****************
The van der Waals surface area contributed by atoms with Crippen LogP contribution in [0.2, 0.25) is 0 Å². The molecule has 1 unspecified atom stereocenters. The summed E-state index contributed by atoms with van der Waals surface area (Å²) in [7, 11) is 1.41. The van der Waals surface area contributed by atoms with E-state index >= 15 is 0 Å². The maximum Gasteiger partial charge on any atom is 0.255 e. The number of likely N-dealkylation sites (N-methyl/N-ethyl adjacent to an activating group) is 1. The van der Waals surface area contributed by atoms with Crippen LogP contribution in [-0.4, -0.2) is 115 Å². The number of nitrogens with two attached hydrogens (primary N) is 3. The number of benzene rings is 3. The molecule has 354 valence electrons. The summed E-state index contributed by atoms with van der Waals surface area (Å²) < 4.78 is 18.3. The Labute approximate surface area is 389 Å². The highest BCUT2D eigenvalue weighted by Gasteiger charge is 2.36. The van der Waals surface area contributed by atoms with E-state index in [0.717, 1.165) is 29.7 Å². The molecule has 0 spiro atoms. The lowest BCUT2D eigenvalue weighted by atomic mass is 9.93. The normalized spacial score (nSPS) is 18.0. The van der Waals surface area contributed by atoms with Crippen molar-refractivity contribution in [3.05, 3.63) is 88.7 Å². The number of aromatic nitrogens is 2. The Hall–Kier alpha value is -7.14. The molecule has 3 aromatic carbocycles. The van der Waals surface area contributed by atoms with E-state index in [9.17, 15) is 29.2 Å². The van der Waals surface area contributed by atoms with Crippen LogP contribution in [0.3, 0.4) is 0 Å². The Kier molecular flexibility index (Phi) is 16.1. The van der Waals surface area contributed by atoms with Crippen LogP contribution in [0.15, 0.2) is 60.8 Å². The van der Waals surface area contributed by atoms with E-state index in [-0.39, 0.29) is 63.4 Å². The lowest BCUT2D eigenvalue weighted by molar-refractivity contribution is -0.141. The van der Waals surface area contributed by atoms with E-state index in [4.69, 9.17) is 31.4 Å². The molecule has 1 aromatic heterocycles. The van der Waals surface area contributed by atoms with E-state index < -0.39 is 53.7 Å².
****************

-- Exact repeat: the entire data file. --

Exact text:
The van der Waals surface area contributed by atoms with Crippen LogP contribution in [0.2, 0.25) is 0 Å². The molecule has 1 unspecified atom stereocenters. The summed E-state index contributed by atoms with van der Waals surface area (Å²) in [7, 11) is 1.41. The van der Waals surface area contributed by atoms with E-state index >= 15 is 0 Å². The maximum Gasteiger partial charge on any atom is 0.255 e. The number of likely N-dealkylation sites (N-methyl/N-ethyl adjacent to an activating group) is 1. The van der Waals surface area contributed by atoms with Crippen LogP contribution in [-0.4, -0.2) is 115 Å². The number of nitrogens with two attached hydrogens (primary N) is 3. The number of benzene rings is 3. The molecule has 354 valence electrons. The summed E-state index contributed by atoms with van der Waals surface area (Å²) < 4.78 is 18.3. The Labute approximate surface area is 389 Å². The highest BCUT2D eigenvalue weighted by Gasteiger charge is 2.36. The van der Waals surface area contributed by atoms with E-state index in [0.717, 1.165) is 29.7 Å². The molecule has 0 spiro atoms. The lowest BCUT2D eigenvalue weighted by atomic mass is 9.93. The normalized spacial score (nSPS) is 18.0. The van der Waals surface area contributed by atoms with Crippen molar-refractivity contribution in [3.05, 3.63) is 88.7 Å². The number of aromatic nitrogens is 2. The Hall–Kier alpha value is -7.14. The molecule has 3 aromatic carbocycles. The van der Waals surface area contributed by atoms with E-state index in [9.17, 15) is 29.2 Å². The van der Waals surface area contributed by atoms with Crippen LogP contribution in [0.3, 0.4) is 0 Å². The Kier molecular flexibility index (Phi) is 16.1. The van der Waals surface area contributed by atoms with Crippen LogP contribution in [0.15, 0.2) is 60.8 Å². The van der Waals surface area contributed by atoms with E-state index in [-0.39, 0.29) is 63.4 Å². The lowest BCUT2D eigenvalue weighted by molar-refractivity contribution is -0.141. The van der Waals surface area contributed by atoms with E-state index in [4.69, 9.17) is 31.4 Å². The molecule has 1 aromatic heterocycles. The van der Waals surface area contributed by atoms with E-state index < -0.39 is 53.7 Å².